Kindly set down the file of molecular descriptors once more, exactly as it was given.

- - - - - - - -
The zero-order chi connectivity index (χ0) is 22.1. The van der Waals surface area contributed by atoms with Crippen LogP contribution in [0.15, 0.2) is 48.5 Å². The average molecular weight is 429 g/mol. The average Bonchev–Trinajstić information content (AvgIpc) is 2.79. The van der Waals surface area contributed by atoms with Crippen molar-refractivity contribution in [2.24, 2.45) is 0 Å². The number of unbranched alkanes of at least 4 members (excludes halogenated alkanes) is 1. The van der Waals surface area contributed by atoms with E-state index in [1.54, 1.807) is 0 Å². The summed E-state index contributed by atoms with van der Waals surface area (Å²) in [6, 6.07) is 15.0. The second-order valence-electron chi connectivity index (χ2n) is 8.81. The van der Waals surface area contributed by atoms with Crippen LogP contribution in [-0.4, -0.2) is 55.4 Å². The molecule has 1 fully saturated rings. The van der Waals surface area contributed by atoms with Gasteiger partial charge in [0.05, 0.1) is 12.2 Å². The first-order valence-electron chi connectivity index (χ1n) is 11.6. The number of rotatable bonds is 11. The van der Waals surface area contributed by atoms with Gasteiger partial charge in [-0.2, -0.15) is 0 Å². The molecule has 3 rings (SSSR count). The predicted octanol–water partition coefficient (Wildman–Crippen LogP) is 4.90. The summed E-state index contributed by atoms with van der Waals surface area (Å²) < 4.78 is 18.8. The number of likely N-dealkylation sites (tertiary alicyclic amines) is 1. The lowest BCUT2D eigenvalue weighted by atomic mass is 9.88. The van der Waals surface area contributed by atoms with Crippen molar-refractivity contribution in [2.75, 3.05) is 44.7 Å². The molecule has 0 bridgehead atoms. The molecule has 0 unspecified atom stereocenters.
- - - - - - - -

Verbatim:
The zero-order chi connectivity index (χ0) is 22.1. The van der Waals surface area contributed by atoms with Crippen LogP contribution in [0.15, 0.2) is 48.5 Å². The average molecular weight is 429 g/mol. The average Bonchev–Trinajstić information content (AvgIpc) is 2.79. The van der Waals surface area contributed by atoms with Crippen molar-refractivity contribution in [2.24, 2.45) is 0 Å². The number of unbranched alkanes of at least 4 members (excludes halogenated alkanes) is 1. The van der Waals surface area contributed by atoms with E-state index in [1.54, 1.807) is 0 Å². The summed E-state index contributed by atoms with van der Waals surface area (Å²) in [6, 6.07) is 15.0. The second-order valence-electron chi connectivity index (χ2n) is 8.81. The van der Waals surface area contributed by atoms with Crippen LogP contribution in [-0.4, -0.2) is 55.4 Å². The molecule has 1 fully saturated rings. The van der Waals surface area contributed by atoms with Gasteiger partial charge in [0.05, 0.1) is 12.2 Å². The first-order valence-electron chi connectivity index (χ1n) is 11.6. The number of rotatable bonds is 11. The van der Waals surface area contributed by atoms with Gasteiger partial charge in [-0.2, -0.15) is 0 Å². The molecule has 3 rings (SSSR count). The predicted octanol–water partition coefficient (Wildman–Crippen LogP) is 4.90. The summed E-state index contributed by atoms with van der Waals surface area (Å²) < 4.78 is 18.8. The number of likely N-dealkylation sites (tertiary alicyclic amines) is 1. The lowest BCUT2D eigenvalue weighted by atomic mass is 9.88. The van der Waals surface area contributed by atoms with Crippen molar-refractivity contribution in [2.75, 3.05) is 44.7 Å². The molecule has 0 bridgehead atoms. The molecule has 0 unspecified atom stereocenters.